- Working from the back of the apron, so you can best see your hem, edgestitch both side hems in place with one seam. In other words, stitch from the bottom of the apron, along the side of the pocket, finishing at the top of the main panel. You’ve secured your side hems and secured the pocket panel in place with just one neat seam along each side.
NOTE: Working from the back means your bobbin thread stitch is what shows on the front; make sure you have thread to match your fabric in both the top and bobbin. And, insure your tension and stitch length look good. Do a few test stitches on scraps to confirm everything works well. We recommend a slightly lengthened stitch for these seams. Stitching with our Janome studio machines looks great from both sides, but it’s always good to test.
- Place the sewn apron/pocket panel right side up and flat on your work surface.
- Using a see-through ruler and fabric pen or pencil, measure 10″ in from the right side hem, mark and draw a vertical line through the pocket. Then, measure 10″ in from the left side hem, and mark and draw a second vertical line. These lines are the pocket divisions.
NOTE: You are working on the right side of the fabric, so make sure you choose a marking pen or pencil that will easily wipe away or vanish with exposure to the air or the heat of an iron.
- Stitch along each drawn line from the top of the pocket panel to the bottom of the apron through both layers.
NOTE: If possible, use a lock stitch at the beginning and end of your seam for a neat finish. If you do not have this function on your machine, you can leave your thread tails long and hand knot to lock the seams or simply be very careful and precise with your backstitching to lock the seams.
- Along the top raw edge of the apron panel, stitch two rows of gathering stitches. These are simply two lines of machine basting within the ½” seam allowance. Do not lock either seam at the beginning or the end, and leave the thread tails long. If you are brand new to gathering, we have a Machine Gathering Tutorial you can review.
- Pull the stitches to gather the top of the apron from 31″ down to 18″.
Waistband, ties and finishing
- Find the waistband strip, the two tie strips, and the three strips of matching interfacing. Following manufacturer’s instructions, fuse an interfacing strip to the back of each fabric strip.
NOTE: If you are butting together shorter strips, place the “joint” of the two strips at the center of a tie, trim away the excess interfacing from either end, then fuse in place.
- If adding rick rack, position it across the bottom raw edge of the waistband strip (the bottom if you are working with a directional print as we did). Center the rick rack so the first “wave” at either end sits about 1” in from the raw edge of the fabric, which means it will start about ½” in from the waistband seam when stitched. Trim away the excess rick rack if need be.
- Pin the rick rack so there will be one “wave” extending beyond the ½” seam allowance when stitched. We used the right edge of our presser foot as a guide to machine baste in place.
- Here’s another view of the proper rick rack reveal.
NOTE: In the waistband and tie construction photos below, we are showing the waistband without the optional rick rack.
- Place one 31″ tie strip on either end of the 19″ waist band strip, matching the 4″ ends. The strips are right sides together. Pin in place. If using a directional fabric as we did, make sure the motifs on the ties and the waistband are both going in the correct direction. You want the seam of the tie to be along its bottom edge.
- Stitch both short seams, using a ½” seam allowance. Press the seams open. You now have one continuous strip 4″ x 79”.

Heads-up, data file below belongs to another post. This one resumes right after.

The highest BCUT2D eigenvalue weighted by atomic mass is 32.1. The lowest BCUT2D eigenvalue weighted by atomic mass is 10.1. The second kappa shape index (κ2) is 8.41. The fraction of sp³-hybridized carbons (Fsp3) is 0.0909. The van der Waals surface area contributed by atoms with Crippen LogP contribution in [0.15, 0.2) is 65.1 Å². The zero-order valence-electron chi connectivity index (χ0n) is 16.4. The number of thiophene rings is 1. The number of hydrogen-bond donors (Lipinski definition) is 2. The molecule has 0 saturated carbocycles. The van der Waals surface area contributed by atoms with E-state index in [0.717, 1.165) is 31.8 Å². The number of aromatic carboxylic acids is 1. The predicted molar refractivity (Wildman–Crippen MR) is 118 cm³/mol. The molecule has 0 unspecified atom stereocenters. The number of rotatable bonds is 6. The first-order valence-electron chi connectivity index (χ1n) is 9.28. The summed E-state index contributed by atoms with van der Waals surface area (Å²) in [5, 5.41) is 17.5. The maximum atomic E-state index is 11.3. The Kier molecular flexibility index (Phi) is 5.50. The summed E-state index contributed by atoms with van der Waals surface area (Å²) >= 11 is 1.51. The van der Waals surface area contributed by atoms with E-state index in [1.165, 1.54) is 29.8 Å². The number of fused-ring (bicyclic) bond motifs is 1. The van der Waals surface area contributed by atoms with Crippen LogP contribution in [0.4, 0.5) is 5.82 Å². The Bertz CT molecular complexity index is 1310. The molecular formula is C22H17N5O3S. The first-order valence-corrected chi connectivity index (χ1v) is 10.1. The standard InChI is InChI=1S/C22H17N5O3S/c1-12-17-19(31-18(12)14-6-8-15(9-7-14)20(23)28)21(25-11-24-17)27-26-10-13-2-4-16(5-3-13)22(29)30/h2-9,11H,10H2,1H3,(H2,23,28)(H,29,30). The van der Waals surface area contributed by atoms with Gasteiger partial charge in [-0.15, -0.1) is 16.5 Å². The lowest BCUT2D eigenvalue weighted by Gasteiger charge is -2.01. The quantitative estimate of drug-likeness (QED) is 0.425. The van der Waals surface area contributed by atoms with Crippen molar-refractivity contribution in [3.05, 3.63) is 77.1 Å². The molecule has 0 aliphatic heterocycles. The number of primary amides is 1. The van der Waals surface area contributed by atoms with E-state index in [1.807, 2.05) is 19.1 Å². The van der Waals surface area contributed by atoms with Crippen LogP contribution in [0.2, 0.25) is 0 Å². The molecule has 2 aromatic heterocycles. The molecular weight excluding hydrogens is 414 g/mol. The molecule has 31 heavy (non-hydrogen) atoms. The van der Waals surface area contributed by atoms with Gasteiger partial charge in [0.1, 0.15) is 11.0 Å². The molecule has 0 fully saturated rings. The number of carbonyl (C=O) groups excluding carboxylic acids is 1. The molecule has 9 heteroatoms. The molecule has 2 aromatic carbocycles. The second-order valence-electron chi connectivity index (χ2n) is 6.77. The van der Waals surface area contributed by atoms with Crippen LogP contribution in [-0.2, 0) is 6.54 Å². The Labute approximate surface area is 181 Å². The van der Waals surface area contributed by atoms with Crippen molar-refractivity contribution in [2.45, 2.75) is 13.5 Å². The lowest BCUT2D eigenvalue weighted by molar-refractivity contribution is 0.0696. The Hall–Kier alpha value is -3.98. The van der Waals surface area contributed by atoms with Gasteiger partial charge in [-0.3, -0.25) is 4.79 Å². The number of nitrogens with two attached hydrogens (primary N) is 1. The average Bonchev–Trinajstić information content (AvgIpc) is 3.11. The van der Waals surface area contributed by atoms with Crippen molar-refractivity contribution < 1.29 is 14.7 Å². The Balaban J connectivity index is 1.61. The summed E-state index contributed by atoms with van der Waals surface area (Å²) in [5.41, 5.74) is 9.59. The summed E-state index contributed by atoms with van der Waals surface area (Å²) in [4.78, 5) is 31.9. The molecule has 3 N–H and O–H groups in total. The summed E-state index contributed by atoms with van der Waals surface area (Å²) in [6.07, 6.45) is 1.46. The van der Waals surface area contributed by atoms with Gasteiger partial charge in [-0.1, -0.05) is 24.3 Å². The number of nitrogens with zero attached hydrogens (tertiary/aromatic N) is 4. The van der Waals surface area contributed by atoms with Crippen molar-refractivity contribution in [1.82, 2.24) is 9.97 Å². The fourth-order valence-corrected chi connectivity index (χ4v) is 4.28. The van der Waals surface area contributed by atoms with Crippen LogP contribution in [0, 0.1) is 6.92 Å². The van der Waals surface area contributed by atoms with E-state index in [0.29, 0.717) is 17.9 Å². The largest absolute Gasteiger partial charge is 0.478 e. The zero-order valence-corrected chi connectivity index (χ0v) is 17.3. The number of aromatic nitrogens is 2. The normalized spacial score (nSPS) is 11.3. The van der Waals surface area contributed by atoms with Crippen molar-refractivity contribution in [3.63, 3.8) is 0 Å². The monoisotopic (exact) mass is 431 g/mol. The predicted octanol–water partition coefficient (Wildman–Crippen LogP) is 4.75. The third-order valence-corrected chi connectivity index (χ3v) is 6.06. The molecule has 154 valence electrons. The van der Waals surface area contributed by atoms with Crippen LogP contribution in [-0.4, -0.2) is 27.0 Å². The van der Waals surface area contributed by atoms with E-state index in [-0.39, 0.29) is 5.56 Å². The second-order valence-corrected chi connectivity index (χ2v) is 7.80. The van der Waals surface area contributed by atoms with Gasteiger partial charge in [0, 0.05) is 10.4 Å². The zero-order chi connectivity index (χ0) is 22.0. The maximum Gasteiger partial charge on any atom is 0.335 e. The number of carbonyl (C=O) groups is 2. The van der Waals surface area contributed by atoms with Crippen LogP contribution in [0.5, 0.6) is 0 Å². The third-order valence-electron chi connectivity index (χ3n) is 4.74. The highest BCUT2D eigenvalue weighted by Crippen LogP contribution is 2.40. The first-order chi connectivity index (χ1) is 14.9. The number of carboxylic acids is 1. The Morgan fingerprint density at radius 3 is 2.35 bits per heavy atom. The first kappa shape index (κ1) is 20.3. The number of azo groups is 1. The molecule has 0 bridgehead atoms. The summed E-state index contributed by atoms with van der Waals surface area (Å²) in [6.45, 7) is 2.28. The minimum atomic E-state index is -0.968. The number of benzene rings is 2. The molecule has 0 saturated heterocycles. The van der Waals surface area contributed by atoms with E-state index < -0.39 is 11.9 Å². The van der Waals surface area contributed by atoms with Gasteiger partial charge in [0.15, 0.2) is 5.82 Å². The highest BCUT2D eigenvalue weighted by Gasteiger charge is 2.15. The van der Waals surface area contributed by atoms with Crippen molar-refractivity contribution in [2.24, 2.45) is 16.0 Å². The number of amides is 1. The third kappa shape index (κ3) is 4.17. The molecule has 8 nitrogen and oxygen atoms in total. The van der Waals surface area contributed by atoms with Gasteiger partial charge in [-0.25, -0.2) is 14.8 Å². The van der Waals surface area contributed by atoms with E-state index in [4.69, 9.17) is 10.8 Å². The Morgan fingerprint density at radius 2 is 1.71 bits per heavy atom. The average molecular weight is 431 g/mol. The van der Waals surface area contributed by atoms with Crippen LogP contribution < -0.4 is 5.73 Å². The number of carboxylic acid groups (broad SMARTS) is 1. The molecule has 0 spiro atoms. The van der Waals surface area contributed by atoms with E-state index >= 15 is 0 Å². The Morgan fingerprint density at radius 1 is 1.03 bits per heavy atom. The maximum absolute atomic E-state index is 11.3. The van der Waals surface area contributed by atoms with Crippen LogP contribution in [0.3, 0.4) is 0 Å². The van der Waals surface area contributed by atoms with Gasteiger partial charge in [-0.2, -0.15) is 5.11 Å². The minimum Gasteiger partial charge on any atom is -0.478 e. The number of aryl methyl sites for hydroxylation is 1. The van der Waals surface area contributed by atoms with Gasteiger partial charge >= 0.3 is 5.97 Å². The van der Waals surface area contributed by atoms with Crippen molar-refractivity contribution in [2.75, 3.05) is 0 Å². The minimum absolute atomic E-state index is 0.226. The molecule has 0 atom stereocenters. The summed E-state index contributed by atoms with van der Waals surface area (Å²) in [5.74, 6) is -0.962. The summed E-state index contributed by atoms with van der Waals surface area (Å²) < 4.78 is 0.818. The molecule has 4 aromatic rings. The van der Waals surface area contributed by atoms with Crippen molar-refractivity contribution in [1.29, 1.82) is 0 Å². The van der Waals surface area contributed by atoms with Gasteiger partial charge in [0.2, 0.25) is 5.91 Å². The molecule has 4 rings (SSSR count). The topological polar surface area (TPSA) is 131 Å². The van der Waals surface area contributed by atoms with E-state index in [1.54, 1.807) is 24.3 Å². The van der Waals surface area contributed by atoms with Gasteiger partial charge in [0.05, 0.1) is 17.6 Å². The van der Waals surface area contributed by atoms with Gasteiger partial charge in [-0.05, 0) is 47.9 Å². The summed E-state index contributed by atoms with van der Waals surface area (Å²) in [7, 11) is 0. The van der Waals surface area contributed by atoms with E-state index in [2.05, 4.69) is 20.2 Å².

- Fold this strip in half, right sides together (so it is now 2″ x 79″). Pin in place from each vertical waistband seam out to the end of each tie. The middle 18″ waistband section should be left un-pinned.
- Using a ½” seam allowance, stitch each tie. To do this, you will start at the waistband/tie seam, stitch towards the end of the tie, pivot at corner, and stitch across the end to finish. Remember, this leaves the center 18″ waistband section open. Clip the corners. Again, notice that our seam runs along the bottom of our directional print on the ties. If you added rick rack, this seam would be in line with the rick rack along the bottom edge of the open waistband section.
- Turn the ties right side out through the open waistband section. Gently push out the corners with a long, blunt tool, like a knitting needle, chopstick or point turner. Press both ties flat.
- Match the gathered top edge of the apron panel right sides together with the bottom 18″ raw edge of the waistband opening. If you added rick rack, this is the edge with the rick rack basted in place. The seams of the ties should then be facing up. Pin the layers together across the 18″ opening. The gathered edge should be a perfect fit within the 18″ opening of the waistband. If it isn’t, loosen or tighten the gathers until it fits exactly.
- Using a ½” seam allowance stitch the gathered apron panel to just that one layer of the waistband. It’s easiest to work with the gathers on top so you can make sure they stay in position.
- Press the seam allowance up toward the inside of the waistband.
- Press back the remaining raw edge of the waistband ½”.
- Bring this folded waistband edge down into place to cover the gathered seam at the back of the apron. Make sure the folded edge at the back is below the original seam line; your final stitching will be done from the right side (which is why the photo below shows the pins along the front), but you want to be sure you catch the back edge all the way across.
- Edgestitch the waistband in place, stitching on the right side so your seam line is nice and straight from the front….
- … and also nice and straight across the back, sealing the waistband opening.
NOTE: If you are brand new to edgestitching and worried about your accuracy, you could eliminate the front topstitching and instead hand stitch the folded edge in place across the back.
Project Design: Alicia Thommas
Sample Creation and Instructional Outline: Leah Wand